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Research Report

Do Trees Grow on Money?: The implications of deforestation research for policies to promote REDD

Markku Kanninen
Daniel Murdiyarso
Frances Seymour
Arild Angelsen
Sven Wunder
Laura German
Copyright Date: Jan. 1, 2007
Pages: 73
OPEN ACCESS
https://www.jstor.org/stable/resrep02091
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Table of Contents

  1. (pp. 1-4)

    Land use, land-use change and forestry (LULUCF) activities are a major source of carbon emissions and active contributors to global warming. The Intergovernmental Panel on Climate Change (IPCC) estimates that 1.6 billion tons of carbon is released annually due to land-use change, of which the major part is traced to tropical deforestation (Denman et al. 2007). This represents about one fifth of current global carbon emissions, which is more than what emanates from the fossil fuel-intensive global transport sector.

    Deforestation avoidance was not accepted as an eligible Clean Development Mechanism (CDM) activity in the Marrakesh Accords, due to problems related...

  2. (pp. 5-14)

    Deforestation is a significant feature of global environmental change. High rates of tropical deforestation have severe consequences for climate change, loss of biodiversity, flooding, siltation and soil degradation. Further, deforestation poses threats to the livelihoods and cultural integrity of forest-dependent people and the supply of timber and non-timber forest products for future generations.

    The term “deforestation” is used quite variably, so it is important to have a precise definition. The Food and Agriculture Organisation of the United Nations (FAO) uses two different parameters in defining deforestation. First, based on land use, deforestation is defined as the conversion of forest land...

  3. (pp. 15-28)

    The design of effective REDD regimes requires a clear understanding of the causes of deforestation and degradation. Fortunately, a large body of research exists that illuminates those causes. The following section summarizes the key findings.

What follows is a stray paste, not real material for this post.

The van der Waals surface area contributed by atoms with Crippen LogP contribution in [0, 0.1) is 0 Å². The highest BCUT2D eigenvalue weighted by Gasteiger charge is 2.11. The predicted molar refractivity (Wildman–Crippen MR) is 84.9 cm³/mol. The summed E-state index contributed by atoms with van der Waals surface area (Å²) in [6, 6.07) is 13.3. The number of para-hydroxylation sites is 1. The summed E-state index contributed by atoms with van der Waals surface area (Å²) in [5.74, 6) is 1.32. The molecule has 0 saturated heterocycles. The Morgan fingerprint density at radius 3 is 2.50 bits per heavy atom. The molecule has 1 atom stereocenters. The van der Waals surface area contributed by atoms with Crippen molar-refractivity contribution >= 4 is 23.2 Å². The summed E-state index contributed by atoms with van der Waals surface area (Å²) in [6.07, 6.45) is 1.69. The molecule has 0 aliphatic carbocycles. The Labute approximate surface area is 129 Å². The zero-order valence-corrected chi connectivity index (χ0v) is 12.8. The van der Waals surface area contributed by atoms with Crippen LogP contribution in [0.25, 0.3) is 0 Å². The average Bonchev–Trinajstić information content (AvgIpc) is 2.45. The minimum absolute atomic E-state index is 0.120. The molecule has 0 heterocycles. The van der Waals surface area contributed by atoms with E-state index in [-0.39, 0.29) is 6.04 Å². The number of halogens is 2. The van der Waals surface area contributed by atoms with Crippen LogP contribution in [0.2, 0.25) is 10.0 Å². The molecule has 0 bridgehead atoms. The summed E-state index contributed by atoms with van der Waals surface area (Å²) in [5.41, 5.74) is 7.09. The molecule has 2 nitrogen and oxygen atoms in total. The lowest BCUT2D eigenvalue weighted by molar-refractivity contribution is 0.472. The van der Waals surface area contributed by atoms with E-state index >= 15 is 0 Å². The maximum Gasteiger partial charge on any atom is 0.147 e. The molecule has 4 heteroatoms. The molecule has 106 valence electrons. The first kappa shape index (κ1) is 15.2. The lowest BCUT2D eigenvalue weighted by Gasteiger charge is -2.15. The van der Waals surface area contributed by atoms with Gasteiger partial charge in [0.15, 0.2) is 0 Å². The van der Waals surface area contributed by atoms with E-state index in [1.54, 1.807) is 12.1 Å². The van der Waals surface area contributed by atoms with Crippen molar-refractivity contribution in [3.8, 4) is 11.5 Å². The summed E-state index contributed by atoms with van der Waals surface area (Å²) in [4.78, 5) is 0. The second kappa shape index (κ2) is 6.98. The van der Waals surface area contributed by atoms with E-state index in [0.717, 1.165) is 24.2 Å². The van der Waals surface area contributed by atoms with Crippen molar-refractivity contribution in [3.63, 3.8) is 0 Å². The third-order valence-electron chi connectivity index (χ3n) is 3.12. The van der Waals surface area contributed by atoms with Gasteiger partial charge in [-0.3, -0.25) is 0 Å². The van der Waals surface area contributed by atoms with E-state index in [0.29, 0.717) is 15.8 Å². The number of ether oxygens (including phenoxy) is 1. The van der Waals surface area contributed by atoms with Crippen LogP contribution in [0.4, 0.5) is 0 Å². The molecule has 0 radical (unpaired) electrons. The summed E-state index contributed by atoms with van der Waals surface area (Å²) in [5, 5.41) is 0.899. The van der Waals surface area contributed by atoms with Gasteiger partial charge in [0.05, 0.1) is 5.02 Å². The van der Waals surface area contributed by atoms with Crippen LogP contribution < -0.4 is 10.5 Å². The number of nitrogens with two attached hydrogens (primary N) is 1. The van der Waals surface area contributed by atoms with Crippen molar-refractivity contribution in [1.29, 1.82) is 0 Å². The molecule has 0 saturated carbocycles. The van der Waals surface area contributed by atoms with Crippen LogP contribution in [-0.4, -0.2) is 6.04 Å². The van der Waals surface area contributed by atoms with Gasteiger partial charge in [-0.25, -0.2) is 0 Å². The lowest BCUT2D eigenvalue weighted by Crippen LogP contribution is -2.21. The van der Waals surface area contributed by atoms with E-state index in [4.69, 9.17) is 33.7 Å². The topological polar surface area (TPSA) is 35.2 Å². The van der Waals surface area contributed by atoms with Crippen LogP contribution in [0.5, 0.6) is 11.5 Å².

As explained in the previous section, deforestation may be defined as a reduction of canopy cover below 10 per cent. As a result, significant degradation can take place before crossing the threshold to deforestation. A selective logging operation usually does not reduce canopy cover to that extent, leading to forest degradation rather than deforestation. Deforestation is normally a more drastic land-use change, often characterized by...

  4. (pp. 29-44)

    The research summarized in Section 3 on the underlying causes of deforestation and degradation suggests policy options for addressing the trends described in Section 2.

    A decade ago, Kaimowitz et al. (1998) undertook a thorough analysis of policies to abate deforestation. The paper proposed a normative distinction between “appropriate” and “inappropriate” deforestation. “Appropriate” deforestation derives from recognition that some forest clearance supports development objectives, such as when low-utility forests are converted to other land uses that provide higher and/or longer lasting benefits. “Inappropriate” deforestation occurs when forests are converted to less suitable land uses at the expense of important forest...

  5. (pp. 45-52)

    Deforestation and forest degradation result from intricate relationships among social, economic, environmental and political factors. It is difficult to make generalizations about the causes of forest loss and degradation, and to propose generally appropriate responses. Accordingly, there is seldom a one-size-fits-all solution. Different regions feature different underlying and proximate deforestation causes, and different capacities to respond, thus calling for responses tailored to specific contexts.

    At the same time, the challenge is also inherently simple: forest land is being cleared for alternative uses or degraded by individual, corporate or government actors who can get a higher return by being involved in...